THE KALALOU STORY
It was a beautiful sun-drenched day in the colorful market square of Ocho Rios, Jamaica when fate was about to tap Doug and Susan Williams on the shoulder. The year was 1984, and the young couple had taken one of those “Five days for $500… come back to Jamaica” trips with their best friends Andy and Debbie. That typical sunny day found Debbie and Susan shopping for souvenirs while the boys drank Red Stripe under a palm tree.
It was that fateful moment when Susan held up a basket and yelled back to Doug, “I paid $40 for a basket just like this back home.” Doug yelled back, “How much are you paying for that one?” When Susan said two dollars, legend has it that you could see the dollar signs ringing up in Doug’s eyes$$$$$$$$$$$$$.
Susan and Doug were doing flea markets back home selling their artwork painted on old barn wood to make ends meet as a young married couple. And, both thought that the baskets would make a great addition to their flea market endeavors. So, Andy and Debbie, being best friends and all, helped the Williams carry as many baskets as possible on the plane home… and what a sight they were… back in the day when you could do stuff like that on an airplane.
Back home, Doug just couldn’t get the 2000% mark up out of his head. So, he posed the idea to Susan of returning to Jamaica to try and import the baskets back to Mississippi. Now Doug and Susan knew next to nothing about importing, so they learned. Well, Doug did… because the couple didn’t have enough money for both to make the return trip to Jamaica. As the story goes, it was Doug who convinced the Jamaican Trade Council to ship a container load of baskets to Jackson, Mississippi with no money down and 30 days to pay. That was miracle number one of many miracles to follow in the life of a true entrepreneurial company.
Nothing in their life would ever be the same after that first container pulled into their driveway. They unloaded the whole container themselves into their garage, and three flea market weekends later the whole container load of baskets was sold. The bill was paid and another container was ordered. The flea market business continued like that for two years, until one day a flea market shopper, who was buying up baskets for her retail shop, said “You guys should try and sell these at the Dallas Wholesale Show.”
So, Doug and Susan set their sights for the Dallas Wholesale Show; but along with the regular Jamaican baskets, Susan had stumbled upon an idea that would become a turning point for the now full fledged wholesale company named Country Originals. It would be a brand new introduction that came to Susan one day. While studying the unique rounded shape of the Jamaican baskets… Susan saw a watermelon. She sent the design to Jamaica along with kegs of Rit Dye and the famous watermelon basket was born. Some of you, who have been in business long enough, may remember the long line to get into their booth. The watermelon basket and the newly named Country Originals Company were the hit of the Dallas Wholesale Show… the month was July, the year was 1986.
In less than three years from the fateful Jamaican vacation, the little basket idea would grow from vacation to avocation to vocation to viable industry. Country Originals would make Inc. Magazine’s “500 Fastest Growing Privately Held Companies” two years in a row (1991 and 1992). They would be listed in Entrepreneur Magazine as one of their “51 American Success Stories” representing Mississippi. And, their own state awarded them the coveted “Business and Industry Super Achievers."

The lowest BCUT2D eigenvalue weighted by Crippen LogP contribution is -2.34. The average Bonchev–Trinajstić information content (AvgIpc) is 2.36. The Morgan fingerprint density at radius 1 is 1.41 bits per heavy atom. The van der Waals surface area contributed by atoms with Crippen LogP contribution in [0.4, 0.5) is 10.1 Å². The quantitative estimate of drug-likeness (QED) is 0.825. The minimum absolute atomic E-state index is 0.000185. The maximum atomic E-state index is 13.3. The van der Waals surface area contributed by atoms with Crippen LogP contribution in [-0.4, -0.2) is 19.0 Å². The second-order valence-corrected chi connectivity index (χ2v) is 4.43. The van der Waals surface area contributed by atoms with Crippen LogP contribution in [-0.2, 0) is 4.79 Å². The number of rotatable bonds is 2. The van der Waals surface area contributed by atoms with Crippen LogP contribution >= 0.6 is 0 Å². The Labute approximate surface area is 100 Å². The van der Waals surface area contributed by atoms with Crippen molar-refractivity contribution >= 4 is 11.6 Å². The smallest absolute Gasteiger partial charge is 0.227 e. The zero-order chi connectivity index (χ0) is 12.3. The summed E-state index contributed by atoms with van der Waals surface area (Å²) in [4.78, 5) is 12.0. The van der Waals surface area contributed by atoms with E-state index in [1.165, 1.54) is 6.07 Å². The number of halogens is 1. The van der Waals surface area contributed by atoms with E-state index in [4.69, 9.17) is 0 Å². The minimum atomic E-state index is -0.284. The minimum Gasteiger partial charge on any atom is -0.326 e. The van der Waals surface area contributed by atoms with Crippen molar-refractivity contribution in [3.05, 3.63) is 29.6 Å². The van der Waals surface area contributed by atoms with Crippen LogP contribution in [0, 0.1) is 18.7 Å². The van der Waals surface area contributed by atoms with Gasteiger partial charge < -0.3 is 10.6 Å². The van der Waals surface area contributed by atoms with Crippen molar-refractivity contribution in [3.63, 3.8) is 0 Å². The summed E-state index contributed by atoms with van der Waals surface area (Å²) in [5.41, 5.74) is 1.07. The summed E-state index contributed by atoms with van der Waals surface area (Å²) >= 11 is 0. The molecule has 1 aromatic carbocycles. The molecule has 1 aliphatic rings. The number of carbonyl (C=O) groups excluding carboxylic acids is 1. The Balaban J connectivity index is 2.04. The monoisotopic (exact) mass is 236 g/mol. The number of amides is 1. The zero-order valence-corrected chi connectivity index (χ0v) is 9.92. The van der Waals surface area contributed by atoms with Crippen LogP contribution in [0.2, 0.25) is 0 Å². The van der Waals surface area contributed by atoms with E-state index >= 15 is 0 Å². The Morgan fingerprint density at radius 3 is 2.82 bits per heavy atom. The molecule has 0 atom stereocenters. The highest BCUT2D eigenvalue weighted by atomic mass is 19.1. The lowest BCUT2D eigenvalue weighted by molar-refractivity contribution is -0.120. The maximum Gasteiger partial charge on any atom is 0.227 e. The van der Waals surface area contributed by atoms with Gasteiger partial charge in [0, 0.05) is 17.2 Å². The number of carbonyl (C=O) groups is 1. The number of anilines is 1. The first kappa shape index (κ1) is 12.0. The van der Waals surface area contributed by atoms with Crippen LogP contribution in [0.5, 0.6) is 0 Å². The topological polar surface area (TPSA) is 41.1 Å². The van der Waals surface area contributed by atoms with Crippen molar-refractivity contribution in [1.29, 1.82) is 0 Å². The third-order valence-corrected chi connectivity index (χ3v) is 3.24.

Over the years Doug and Susan, and their company, have developed charitable projects in several of the countries where they do business. These projects arose from situations spotted by Doug and Susan and are not projects sponsored by other charitable groups or government agencies. All the money raised by Doug and Susan’s Kid Foundation is given straight to each project. No money is taken out for administrative costs, as their company absorbs all of these costs. Click on Doug and Susan’s Kid Foundation and read the unique stories about Sister Clara’s Cross (Haiti), The Atuto Kids (Honduras) and The Tom Sawyer Project (Colombia).
Today Country Originals is known as Kalalou, doing business in over nine countries with over 1500 products. It is a new name that represents the unique product mix that fills their ever expanding catalog. The word Kalalou is Creole in origin for a type of soup that is never made the same way twice, much like many of the company’s artisan products. The soup is made in a social environment of family and friends with many stories being told over the chopping of ingredients. Much like the making of the soup, the company’s catalog has printed many stories of Doug and Susan’s adventures as they grew their company. The company, Kalalou…a whole new Country Originals, is still owned by its founders, Doug and Susan Williams.
So, whatever happened to the best friends Andy and Debbie? The best friends who helped carry arm loads of baskets on the plane home from Jamaica… Well, the four are still best friends. As a matter of a fact, they became neighbors and live together on a little lake that has an island in the middle that they call KiWi Island (Kilpatrick and Williams). And, often during their “quarter of a century” friendship, the conversation turns to the memories of that fateful vacation… to that beautiful sun-drenched day in the colorful market square of Ocho Rios, Jamaica.